Thus, in a first aspect, there is provided a composition of matter comprising a pheromone substance and a carrier therefor, the pheromone substance being a C9-19 oxoalkyl or oxoalkenyl molecule substituted with a lower alkanoyloxy group.

The carrier or vehicle may be any suitable substance or medium, ranging from a simple solvent, generally liquid or solid, such as ethanol or wax, through to substrates such as wicking materials. Solvents need only sparingly dissolve the pheromone substance, as the such substances generally need only be used in very small amounts. The solvent may be selected based on its other physical characteristics, such as vapour pressure such that, on exposure to air, the solvent may readily evaporate to release the pheromone substance.

The carrier may enable the pheromone substance to be retained in the form of a reservoir for dispensing into a device employing the pheromone, or may act to transport the pheromone and to facilitate handling, for example. Wicks may be sealed prior to use to prevent release of pheromone other than at the desired site.

The pheromone substance is preferably identical to the natural substance for the target animal, and is generally referred to simply as a “pheromone” herein, although it will be understood that analogues and enantiomers of the naturally active substance may be used and which possess pheromone activity, and are included in the definition of pheromone substances. Likewise, where a racemic mixture of substances has pheromone activity, even where only one enantiomer is active, then such mixtures are also included in the term.

Preferred molecules have between 11 and 17 carbons, inclusive, in the alkyl or akenyl chain.

For the avoidance of doubt, aldehyde groups are not included in the term “oxo”.

It is preferred that the lower alkanoyloxy group is linked to a methylene group, to form a group >CH—O(CO)Alk where —O(CO)Alk represents the alkanoyloxy group, and >CH— represents a saturated carbon linked to at least two other carbons, and preferably only two other carbons.

It is particularly preferred that the pheromone consist only of the oxoalkyl or oxoalkenyl backbone possessing only the alkanoyloxy and oxo substituents.

The compounds of the present invention are preferably straight chain compounds, and may be saturated or unsaturated.

Unsaturated compounds of the invention may be unsaturated at a plurality of positions, but preferably no more than three. It is preferred that compounds of the invention are alkanes, or are singly or doubly unsaturated alkenes. Alkanes and singly unsaturated compounds are most preferred. Where the compound is multiply unsaturated, it is preferred that the double bonds are not located on consecutive carbon atoms.

The double bond, or bonds, where present, may be located at any position, but it is preferred that they not be located at either terminus of the molecule. Thus, it is preferred to avoid the 1- and 16-positions in a C17 molecule, for example. More preferably, any double bonds are preferably located 3 or more carbon atoms removed from the end of the molecule.

Preferred compounds of the present invention are heptadecene straight chain compounds, wherein the double bond is located at a position between carbon atoms 4 and 13, preferably at the 7, 8 or 9 position, and especially at the 8 position.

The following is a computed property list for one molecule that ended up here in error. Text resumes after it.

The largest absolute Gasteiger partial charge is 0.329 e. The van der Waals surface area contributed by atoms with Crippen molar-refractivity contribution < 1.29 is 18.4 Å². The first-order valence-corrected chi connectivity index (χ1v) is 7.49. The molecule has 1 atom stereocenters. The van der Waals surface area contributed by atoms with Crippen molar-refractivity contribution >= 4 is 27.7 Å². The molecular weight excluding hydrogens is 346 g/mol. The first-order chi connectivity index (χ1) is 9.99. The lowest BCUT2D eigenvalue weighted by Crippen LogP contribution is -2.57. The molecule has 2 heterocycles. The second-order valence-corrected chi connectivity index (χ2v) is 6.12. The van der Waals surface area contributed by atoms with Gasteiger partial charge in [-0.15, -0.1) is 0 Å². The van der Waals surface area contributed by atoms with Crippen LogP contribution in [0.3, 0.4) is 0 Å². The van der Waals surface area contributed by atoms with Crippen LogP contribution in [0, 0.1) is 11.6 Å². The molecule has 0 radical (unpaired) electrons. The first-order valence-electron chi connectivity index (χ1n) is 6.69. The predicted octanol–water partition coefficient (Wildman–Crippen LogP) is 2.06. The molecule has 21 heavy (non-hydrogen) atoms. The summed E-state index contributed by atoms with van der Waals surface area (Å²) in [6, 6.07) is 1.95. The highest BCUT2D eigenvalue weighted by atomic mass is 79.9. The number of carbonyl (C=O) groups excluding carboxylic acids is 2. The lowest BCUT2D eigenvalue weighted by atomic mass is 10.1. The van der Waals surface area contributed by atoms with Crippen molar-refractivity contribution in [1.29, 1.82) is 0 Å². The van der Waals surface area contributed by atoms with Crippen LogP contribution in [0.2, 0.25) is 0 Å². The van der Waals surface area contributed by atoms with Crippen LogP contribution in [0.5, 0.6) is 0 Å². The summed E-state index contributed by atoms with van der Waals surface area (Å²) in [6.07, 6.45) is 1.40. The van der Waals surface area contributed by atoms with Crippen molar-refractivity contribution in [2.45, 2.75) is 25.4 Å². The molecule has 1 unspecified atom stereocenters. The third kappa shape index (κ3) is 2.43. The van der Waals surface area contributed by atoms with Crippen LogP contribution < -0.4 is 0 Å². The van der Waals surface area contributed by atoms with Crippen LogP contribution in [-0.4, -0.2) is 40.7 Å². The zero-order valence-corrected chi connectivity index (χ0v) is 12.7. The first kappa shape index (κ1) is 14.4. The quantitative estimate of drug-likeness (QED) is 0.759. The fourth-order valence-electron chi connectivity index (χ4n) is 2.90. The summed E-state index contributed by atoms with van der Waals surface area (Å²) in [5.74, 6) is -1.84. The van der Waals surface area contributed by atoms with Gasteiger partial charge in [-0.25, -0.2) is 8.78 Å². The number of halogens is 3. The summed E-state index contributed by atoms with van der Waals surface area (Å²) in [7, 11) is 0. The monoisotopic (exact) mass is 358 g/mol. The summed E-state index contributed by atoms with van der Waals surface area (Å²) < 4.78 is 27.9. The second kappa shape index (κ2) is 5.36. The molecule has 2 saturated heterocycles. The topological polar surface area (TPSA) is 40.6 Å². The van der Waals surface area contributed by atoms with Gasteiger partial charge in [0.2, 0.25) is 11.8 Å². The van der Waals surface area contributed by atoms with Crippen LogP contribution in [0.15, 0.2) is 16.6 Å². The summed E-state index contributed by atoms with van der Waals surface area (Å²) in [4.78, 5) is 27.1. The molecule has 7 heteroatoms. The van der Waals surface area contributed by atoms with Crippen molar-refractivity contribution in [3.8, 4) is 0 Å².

Other preferred compounds are the undecanes, especially the 2-alkanoyloxy, 5-oxo and the 2-oxo, 5-alkanoyloxy compounds, the 2-alkanoyloxy, 5-oxo being most preferred.

Tridecane, tridecene, pentadecane and pentadecene compounds are also preferred.

The oxo group may be located at any position on the molecule, provided that it forms a >C═O group, rather than a ═C═O or —CHO group. Generally, no carbon in the backbone of the molecule will be involved in any more than one of: the ketone; a double bond; and, linkage with the alkanoyloxy group.

Preferably, the oxo group, also referred to herein as the ketone group when referred to jointly with the carbon of the backbone of the molecule to which it is attached, is located at the 2-position. Where the alkanoyloxy is situated at the 2-position, then the oxo may preferably be located at a position between 5- and 9-, preferably at the 5-position. In any event, the 5-position is a preferred position for the oxo moiety.

The lower alkanoyloxy group is preferably a C1-6 alkanoyloxy, such as the butyryloxy, propionyloxy or acetoxy groups, and is especially preferably the acetoxy group.

Where the compound of the invention has only the one double bond, then it is generally preferred that the ketone group be located proximal to the double bond whilst the alkanoyloxy group is located distal to the double bond. In the case of the heptadecene molecule, for example, it is preferred that the ketone group is located at any of carbon atoms 2 to 7. It is particularly preferred that the ketone group be located at the 2 position.

Also, in this embodiment, the alkanoyloxy group may be located anywhere on the latter portion of the molecule, distal to the double bond, such as on any of the positions between 10 and 17, but is preferably located at position 13 of the heptadecene molecule, for example.

The length of the molecule is not critical to the present invention. However, molecules having lengths of 9, 11, 13, 15, 17 and 19 carbons are preferred, as it has been established that biologically active compounds of this nature tend to progress in homologous series increasing by two carbons. In addition, based on a most preferred compound, 13-acetoxy-8-heptadecen-2-one, then it is preferred that, where there is at least one double bond, an increase or decrease of 2 carbons be effected at one or other side of the double bond.